ISSUE 470: The high-tech office- Oct 27 1998


Apple's graphics and printing niche is secure
as long as the Mac stays ahead of its rivals

For years, while Apple's Macintosh was more or less (rightly or wrongly) ignored by most businesses, it emerged as the computing platform of choice among most graphics, publishing and printing professionals. Even in otherwise PC-dominated workplaces, those employees mostly continue to work on Macs.

Still, even with Apple's renewed confidence following brisk sales of its consumer iMac model, there are fears that this profitable high-end market may slip to the enemy -- in this case, machines running Micro-
's Windows NT.

Apple has not done a good job in the server market, and be-
cause NT Server works well with Mac clients it's coming into many Mac-using businesses. As a result, there's a fear that once Mac shops and departments adopt NT as a server platform, Microsoft will somehow creep onto individual desktops as well, replacing Macs.

I don't think this is likely any time soon. Sun's Unix systems are also popular servers, but this doesn't mean that many Mac shops are replacing their Macs with Sun workstations. The MacOS remains better than NT for graphics for many reasons:

* Colour Management. Apple provides operating-system-level colour management, ColorSync, ensuring that what users see on screen is what they print. As well, there are fewer hardware options for the Mac, resulting in tighter standards. NT 5.0 promises system-level colour management -- but it won't be here any time soon.

* PostScript. While there's a new NT PostScript driver available from Adobe, the current driver is error-prone and inaccurate.

* Fonts. NT has lacked a version of Adobe Type Manager until recently, forcing users to switch to TrueType fonts. Microsoft is working with Adobe on OpenType -- a new standard combining TrueType and Adobe PostScript Type 1 support -- but there will still be problems with some popular applications, such as QuarkXPress.

* AppleScript. Macs include a relatively simple scripting language that can be used to automate repetitive actions. Nothing equivalent currently exists in NT. Win98 includes a Windows Scripting feature, which may be included in NT 5.0, but it would require rewriting existing, Mac-based solutions. Visual Basic is popular on PCs, and more powerful, but has a much steeper learning curve than AppleScript and, again, would require throwing out existing solutions.

Another fear is that Mac developers are switching teams. Graphics and publishing giants such as Quark and Adobe have made announcements of increased activity on the Windows side of the force. Adobe for the first time announced that Windows sales represented a majority of its income.

But the truth is more complex. Adobe's Windows sales increase comes primarily from nonprofessional PC users. The Mac graphics market seems to be holding steady -- and so does Adobe's commitment to developing for it. Similarly, while Quark announced that "it plans to adopt Microsoft technologies for future platforms," this is referring to a server-based Quark Digital Media System. Content creation programs such as QuarkXPress will continue to be developed for the Mac -- in fact, the company's press release was prefaced with a discussion of its on- going support for that platform.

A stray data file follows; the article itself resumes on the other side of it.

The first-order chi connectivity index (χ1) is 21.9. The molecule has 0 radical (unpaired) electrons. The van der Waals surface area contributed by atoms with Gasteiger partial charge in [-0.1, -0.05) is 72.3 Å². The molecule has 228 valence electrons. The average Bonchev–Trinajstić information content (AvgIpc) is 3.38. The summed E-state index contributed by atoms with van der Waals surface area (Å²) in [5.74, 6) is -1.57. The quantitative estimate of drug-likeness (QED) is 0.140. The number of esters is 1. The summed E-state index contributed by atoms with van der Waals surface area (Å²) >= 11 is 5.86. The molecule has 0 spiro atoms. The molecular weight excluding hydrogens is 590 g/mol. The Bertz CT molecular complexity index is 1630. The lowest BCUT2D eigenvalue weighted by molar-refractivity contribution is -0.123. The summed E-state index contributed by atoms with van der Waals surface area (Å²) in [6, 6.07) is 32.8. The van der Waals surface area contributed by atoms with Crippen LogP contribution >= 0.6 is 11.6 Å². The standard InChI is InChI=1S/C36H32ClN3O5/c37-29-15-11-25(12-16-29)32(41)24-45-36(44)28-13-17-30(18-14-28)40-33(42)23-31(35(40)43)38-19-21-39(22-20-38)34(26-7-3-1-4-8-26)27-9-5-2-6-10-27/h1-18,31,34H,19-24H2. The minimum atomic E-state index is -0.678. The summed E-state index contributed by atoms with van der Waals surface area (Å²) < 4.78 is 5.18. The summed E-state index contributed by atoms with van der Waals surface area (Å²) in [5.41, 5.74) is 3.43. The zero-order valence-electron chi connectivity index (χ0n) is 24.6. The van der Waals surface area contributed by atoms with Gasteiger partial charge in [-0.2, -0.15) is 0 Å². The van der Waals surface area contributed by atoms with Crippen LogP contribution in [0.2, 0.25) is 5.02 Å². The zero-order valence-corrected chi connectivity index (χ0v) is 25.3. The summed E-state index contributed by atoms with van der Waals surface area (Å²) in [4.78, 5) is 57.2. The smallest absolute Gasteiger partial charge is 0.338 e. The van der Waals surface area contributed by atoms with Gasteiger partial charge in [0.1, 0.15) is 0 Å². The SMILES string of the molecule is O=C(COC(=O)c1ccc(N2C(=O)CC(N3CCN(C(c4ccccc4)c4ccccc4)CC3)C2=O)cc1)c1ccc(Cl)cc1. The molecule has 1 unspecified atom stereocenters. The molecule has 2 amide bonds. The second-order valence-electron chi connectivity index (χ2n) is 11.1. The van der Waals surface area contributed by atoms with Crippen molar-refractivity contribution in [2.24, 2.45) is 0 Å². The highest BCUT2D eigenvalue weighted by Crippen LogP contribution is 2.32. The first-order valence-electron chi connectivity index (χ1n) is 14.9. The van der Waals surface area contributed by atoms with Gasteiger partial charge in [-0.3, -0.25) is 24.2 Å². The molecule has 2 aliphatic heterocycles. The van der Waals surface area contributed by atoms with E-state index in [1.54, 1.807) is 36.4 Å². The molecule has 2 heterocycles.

Some fear that Microsoft will simply buy the graphics industry. Micro-
soft spends US$3 billion a year on sales and marketing, while Apple spends about half that. As well, Microsoft's money is in addition to spending by PC hardware companies.

However, marketing money has the biggest impact on emerging markets. In contrast, the graphics and publishing industry is well-established. In a recent TrendWatch survey of the printing industry, 40 per cent planned to buy new Macs within the next 12 months, while only 15 per cent planned new PC acquisitions.

The upcoming Microsoft NT 5.0 will be an improvement, reducing the Mac lead with more stable PostScript drivers and Adobe Type Manager, system-level colour management, and OpenType font support. Apple is not standing still, however, with the upcoming Rhapsody and OS X operating systems. Rhapsody may limit NT's move into the server market (at least in traditional Mac shops), while promises of improved stability with OS X may reduce any lingering at-tractiveness of NT as a desktop solution for graphics end users.

>From training schools through working designers, service bureaus and printing houses, the industry has an ongoing investment in the Mac platform. It's not going to change easily or quickly.

Apple shouldn't rest on its laurels, however. High-end users have been complaining that the company is focusing on consumer products, while taking more profitable high-end users for granted. There are currently no models in Apple's lineup with more than a few PCI expansion slots, for example. Graphics and printing professionals are hoping that their continued loyalty to Apple will not prove misplaced. *


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Alan Zisman is a Vancouver educator, writer, and computer specialist. He can be reached at E-mail Alan